Each episode contains two parts approximately 11 minutes long, with the exception of two episodes.[12][13] The show occasionally breaks the fourth wall[14], and sometimes lacks continuity.[15]


Carlos Alazraqui, Tom Kenny and Doug Lawrence, all of whom provided much of the voice work on Murray's previous series Rocko's Modern Life, provide lead voices in this show along with veteran voice actors Jeff Bennett, Jodi Benson, Jill Talley (Kenny's wife and Mr. Show co-star), and first time voice acting Steve Little (Alazraqui's Reno 911! co-star).

Camp Lazlo premiered on July 8, 2005 in the United States. In Canada, Teletoon's English channel also debuted the show June 26, 2006; but in the last week of August 2006, it was pulled from Teletoon, and returned on June 22, 2007. The second season premiered on Teletoon in the fall of 2007.

In the United Kingdom Camp Lazlo aired on Cartoon Network and Boomerang.

In Australia, India, and Latin America Camp Lazlo is shown on the Cartoon Network.

In Turkey, Camp Lazlo is rerun on Cartoon Network


Setting Edit

The setting of the show was designed to deliberately bring a nostalgic feeling of childhood summer camps and "evoke a comfortable place to visit." The colors instill the feeling of summer camp, and rather than basing color schemes on real-life colors; Murray and Sue Mondt, the art director, chose the colors. In Camp Lazlo, the sky can be yellow, and trees are not always green and brown. For the architecture and objects, books with cabins, camps and Native American artifacts were consulted. Ultimately, Murray wanted to create a place where nature prevails, and the hustle and bustle of real-life is left behind, with no technology to distract from the impressions of camp life. He describes the camp as having a "retro" feel. Murray likes 1950s and early 1960s designs of objects like advertising art, lamps, and old vacation brochures, and he said that the "brushy quality that developed at that time" heavily influenced the setting.[1]

Camp Kidney is the camp where most of the show takes place. This is a summer camp attended by a group of boy scout-like campers called The Bean Scouts. In keeping the theme of the name of the camp, the campers are allowed to name their cabins after various types of beans: Jelly Cabin, Pinto Cabin, Fava Cabin, and so on. The camp is known for a low standard of quality, and has been threatened with closure more than once. The camp is led by Scoutmaster Lumpus, with most of the administrative details assigned to his assistant, Mr. Slinkman. A full staff complements the camp, including a nurse and a chef. Ginia Bellafante of The New York Times said that if she became "socio-analytical about the Lazlo enterprise," Camp Kidney appears to be a stand-in for "our culture of obsessive parenting."[16]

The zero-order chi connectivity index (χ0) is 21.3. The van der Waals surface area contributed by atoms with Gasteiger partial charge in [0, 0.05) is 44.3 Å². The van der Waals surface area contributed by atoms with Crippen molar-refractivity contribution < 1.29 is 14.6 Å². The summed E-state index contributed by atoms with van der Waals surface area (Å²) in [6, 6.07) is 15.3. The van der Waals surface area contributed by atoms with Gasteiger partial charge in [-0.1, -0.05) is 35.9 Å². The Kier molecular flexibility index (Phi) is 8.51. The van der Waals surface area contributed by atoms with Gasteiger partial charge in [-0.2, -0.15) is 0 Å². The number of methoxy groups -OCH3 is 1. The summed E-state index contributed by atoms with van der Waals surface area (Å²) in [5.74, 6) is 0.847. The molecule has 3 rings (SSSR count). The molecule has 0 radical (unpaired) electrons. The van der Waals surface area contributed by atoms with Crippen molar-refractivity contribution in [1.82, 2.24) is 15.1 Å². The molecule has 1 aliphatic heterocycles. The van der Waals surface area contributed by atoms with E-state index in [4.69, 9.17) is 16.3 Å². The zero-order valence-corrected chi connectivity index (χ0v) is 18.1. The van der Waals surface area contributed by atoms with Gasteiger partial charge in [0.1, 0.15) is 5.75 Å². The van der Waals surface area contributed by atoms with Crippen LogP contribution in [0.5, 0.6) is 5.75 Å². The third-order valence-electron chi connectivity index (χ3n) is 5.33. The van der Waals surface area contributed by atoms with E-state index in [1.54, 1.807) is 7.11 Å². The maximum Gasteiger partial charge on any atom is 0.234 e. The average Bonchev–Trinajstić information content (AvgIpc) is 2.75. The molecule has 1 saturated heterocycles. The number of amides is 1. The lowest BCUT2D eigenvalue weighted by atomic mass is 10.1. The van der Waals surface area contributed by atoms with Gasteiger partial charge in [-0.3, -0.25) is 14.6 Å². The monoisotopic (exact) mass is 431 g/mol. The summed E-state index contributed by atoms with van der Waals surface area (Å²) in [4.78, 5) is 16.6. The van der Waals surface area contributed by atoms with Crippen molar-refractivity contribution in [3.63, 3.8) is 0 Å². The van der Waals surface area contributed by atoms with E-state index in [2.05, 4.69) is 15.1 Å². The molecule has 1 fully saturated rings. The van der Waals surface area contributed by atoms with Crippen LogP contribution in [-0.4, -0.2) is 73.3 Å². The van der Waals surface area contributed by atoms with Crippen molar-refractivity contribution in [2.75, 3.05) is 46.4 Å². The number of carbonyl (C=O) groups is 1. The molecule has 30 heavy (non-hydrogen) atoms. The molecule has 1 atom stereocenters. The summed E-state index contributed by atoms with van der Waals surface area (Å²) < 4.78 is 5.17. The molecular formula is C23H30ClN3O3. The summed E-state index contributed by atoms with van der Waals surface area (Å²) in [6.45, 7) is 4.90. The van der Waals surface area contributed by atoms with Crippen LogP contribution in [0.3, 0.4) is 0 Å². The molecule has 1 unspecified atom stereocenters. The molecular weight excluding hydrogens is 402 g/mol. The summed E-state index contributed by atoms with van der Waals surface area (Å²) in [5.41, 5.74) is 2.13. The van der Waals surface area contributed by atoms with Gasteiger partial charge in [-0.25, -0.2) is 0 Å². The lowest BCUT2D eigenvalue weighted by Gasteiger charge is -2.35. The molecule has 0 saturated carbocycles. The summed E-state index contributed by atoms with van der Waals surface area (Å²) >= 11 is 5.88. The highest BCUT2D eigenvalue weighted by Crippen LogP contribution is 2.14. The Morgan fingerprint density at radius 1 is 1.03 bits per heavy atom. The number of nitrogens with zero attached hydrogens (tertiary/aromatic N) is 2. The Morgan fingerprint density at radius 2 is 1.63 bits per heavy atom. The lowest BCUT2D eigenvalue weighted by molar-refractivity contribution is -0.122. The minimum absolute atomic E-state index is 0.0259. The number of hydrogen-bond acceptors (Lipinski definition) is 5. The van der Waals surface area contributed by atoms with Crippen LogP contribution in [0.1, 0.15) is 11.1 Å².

Acorn Flats is across the lake from Camp Kidney, attended by girls of similar age, called the Squirrel Scouts. Acorn Flats has higher quality facilities than Camp Kidney, a point of contention between the two respective camps, with Acorn Flats being the more dominant in the rivalry. The leader of the Squirrel Scouts is Jane Doe, and her assistant, Ms. Rubella Mucus.

Both Camp Kidney and Acorn Flats are part a larger hierarchical organization, under the direct command of Commander Hoo-ha, with "The Big Bean" as the head of all scout chapters, which includes Beans and Squirrels and (possibly) Tomato Scouts.

Prickly Pines is a town near both camps with full commercial facilities: a post office, several restaurants, a laundromat, and other sundry stores.

The exact geographical locations of these settings is unknown.

Characters Edit

Main article: List of characters in Camp Lazlo

Murray said that, as he did in Rocko's Modern Life, he matched the personalities of characters to various animals.[1]

Episodes Edit

Main article: List of Camp Lazlo episodes

Crew Edit

Murray asked many staff members who participated in creating Rocko's Modern Life to return and perform duties for Camp Lazlo, describing his main tactic to attract the crew as "coercion." Murray wanted the Rocko's Modern Life crew as it "knows my sensibilities" and gained ten years of experience. Crew members of Rocko's Modern Life, such as Robert Scull or Peter Burns, have worked on this show.[1]